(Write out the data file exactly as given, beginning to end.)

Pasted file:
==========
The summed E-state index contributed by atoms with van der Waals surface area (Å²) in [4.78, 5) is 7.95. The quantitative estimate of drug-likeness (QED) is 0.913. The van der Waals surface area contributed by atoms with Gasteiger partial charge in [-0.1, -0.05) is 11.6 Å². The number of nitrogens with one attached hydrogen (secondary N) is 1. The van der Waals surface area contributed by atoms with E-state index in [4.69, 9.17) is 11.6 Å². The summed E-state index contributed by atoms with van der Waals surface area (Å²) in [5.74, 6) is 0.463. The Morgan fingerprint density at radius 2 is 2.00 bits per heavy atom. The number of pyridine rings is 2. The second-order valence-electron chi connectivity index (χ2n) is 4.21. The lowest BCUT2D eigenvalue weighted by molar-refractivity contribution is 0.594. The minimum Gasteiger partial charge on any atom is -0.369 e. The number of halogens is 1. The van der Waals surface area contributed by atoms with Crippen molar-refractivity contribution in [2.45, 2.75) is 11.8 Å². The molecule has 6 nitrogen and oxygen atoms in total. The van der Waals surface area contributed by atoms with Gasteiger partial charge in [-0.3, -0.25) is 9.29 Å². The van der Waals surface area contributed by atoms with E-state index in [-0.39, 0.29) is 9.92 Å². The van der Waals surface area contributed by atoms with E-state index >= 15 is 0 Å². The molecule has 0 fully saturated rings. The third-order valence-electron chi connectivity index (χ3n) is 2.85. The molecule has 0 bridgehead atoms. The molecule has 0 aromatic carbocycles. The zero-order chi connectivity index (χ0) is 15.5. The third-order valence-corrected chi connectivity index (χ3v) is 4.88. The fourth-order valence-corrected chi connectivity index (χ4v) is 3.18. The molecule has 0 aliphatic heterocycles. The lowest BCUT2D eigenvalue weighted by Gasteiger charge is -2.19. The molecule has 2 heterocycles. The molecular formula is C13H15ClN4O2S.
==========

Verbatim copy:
The summed E-state index contributed by atoms with van der Waals surface area (Å²) in [4.78, 5) is 7.95. The quantitative estimate of drug-likeness (QED) is 0.913. The van der Waals surface area contributed by atoms with Gasteiger partial charge in [-0.1, -0.05) is 11.6 Å². The number of nitrogens with one attached hydrogen (secondary N) is 1. The van der Waals surface area contributed by atoms with E-state index in [4.69, 9.17) is 11.6 Å². The summed E-state index contributed by atoms with van der Waals surface area (Å²) in [5.74, 6) is 0.463. The Morgan fingerprint density at radius 2 is 2.00 bits per heavy atom. The number of pyridine rings is 2. The second-order valence-electron chi connectivity index (χ2n) is 4.21. The lowest BCUT2D eigenvalue weighted by molar-refractivity contribution is 0.594. The minimum Gasteiger partial charge on any atom is -0.369 e. The number of halogens is 1. The van der Waals surface area contributed by atoms with Crippen molar-refractivity contribution in [2.45, 2.75) is 11.8 Å². The molecule has 6 nitrogen and oxygen atoms in total. The van der Waals surface area contributed by atoms with Gasteiger partial charge in [-0.3, -0.25) is 9.29 Å². The van der Waals surface area contributed by atoms with E-state index in [-0.39, 0.29) is 9.92 Å². The van der Waals surface area contributed by atoms with E-state index >= 15 is 0 Å². The molecule has 0 fully saturated rings. The third-order valence-electron chi connectivity index (χ3n) is 2.85. The molecule has 0 bridgehead atoms. The molecule has 0 aromatic carbocycles. The zero-order chi connectivity index (χ0) is 15.5. The third-order valence-corrected chi connectivity index (χ3v) is 4.88. The fourth-order valence-corrected chi connectivity index (χ4v) is 3.18. The molecule has 0 aliphatic heterocycles. The lowest BCUT2D eigenvalue weighted by Gasteiger charge is -2.19. The molecule has 2 heterocycles. The molecular formula is C13H15ClN4O2S.